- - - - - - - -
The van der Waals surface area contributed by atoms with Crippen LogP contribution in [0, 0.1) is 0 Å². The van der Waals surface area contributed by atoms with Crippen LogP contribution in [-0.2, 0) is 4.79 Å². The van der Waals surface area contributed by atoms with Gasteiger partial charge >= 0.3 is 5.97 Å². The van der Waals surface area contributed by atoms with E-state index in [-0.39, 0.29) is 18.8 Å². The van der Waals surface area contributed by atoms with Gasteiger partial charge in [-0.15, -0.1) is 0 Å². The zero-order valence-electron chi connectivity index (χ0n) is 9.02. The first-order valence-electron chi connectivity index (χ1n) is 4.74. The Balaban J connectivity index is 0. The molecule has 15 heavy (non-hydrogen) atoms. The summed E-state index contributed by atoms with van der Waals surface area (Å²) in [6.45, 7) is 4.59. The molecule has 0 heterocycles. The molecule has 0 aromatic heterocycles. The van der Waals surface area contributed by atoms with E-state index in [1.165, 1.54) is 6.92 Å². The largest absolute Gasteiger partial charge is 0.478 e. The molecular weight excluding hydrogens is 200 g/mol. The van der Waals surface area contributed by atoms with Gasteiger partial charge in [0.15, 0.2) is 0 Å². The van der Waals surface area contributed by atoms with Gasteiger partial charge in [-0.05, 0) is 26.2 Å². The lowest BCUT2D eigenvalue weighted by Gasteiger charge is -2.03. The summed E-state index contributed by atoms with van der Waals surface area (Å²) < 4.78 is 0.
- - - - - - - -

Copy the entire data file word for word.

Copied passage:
The van der Waals surface area contributed by atoms with Crippen LogP contribution in [0, 0.1) is 0 Å². The van der Waals surface area contributed by atoms with Crippen LogP contribution in [-0.2, 0) is 4.79 Å². The van der Waals surface area contributed by atoms with Gasteiger partial charge >= 0.3 is 5.97 Å². The van der Waals surface area contributed by atoms with E-state index in [-0.39, 0.29) is 18.8 Å². The van der Waals surface area contributed by atoms with Gasteiger partial charge in [-0.15, -0.1) is 0 Å². The zero-order valence-electron chi connectivity index (χ0n) is 9.02. The first-order valence-electron chi connectivity index (χ1n) is 4.74. The Balaban J connectivity index is 0. The molecule has 15 heavy (non-hydrogen) atoms. The summed E-state index contributed by atoms with van der Waals surface area (Å²) in [6.45, 7) is 4.59. The molecule has 0 heterocycles. The molecule has 0 aromatic heterocycles. The van der Waals surface area contributed by atoms with E-state index in [1.165, 1.54) is 6.92 Å². The largest absolute Gasteiger partial charge is 0.478 e. The molecular weight excluding hydrogens is 200 g/mol. The van der Waals surface area contributed by atoms with Gasteiger partial charge in [0.15, 0.2) is 0 Å². The van der Waals surface area contributed by atoms with Gasteiger partial charge in [-0.05, 0) is 26.2 Å². The lowest BCUT2D eigenvalue weighted by Gasteiger charge is -2.03. The summed E-state index contributed by atoms with van der Waals surface area (Å²) < 4.78 is 0.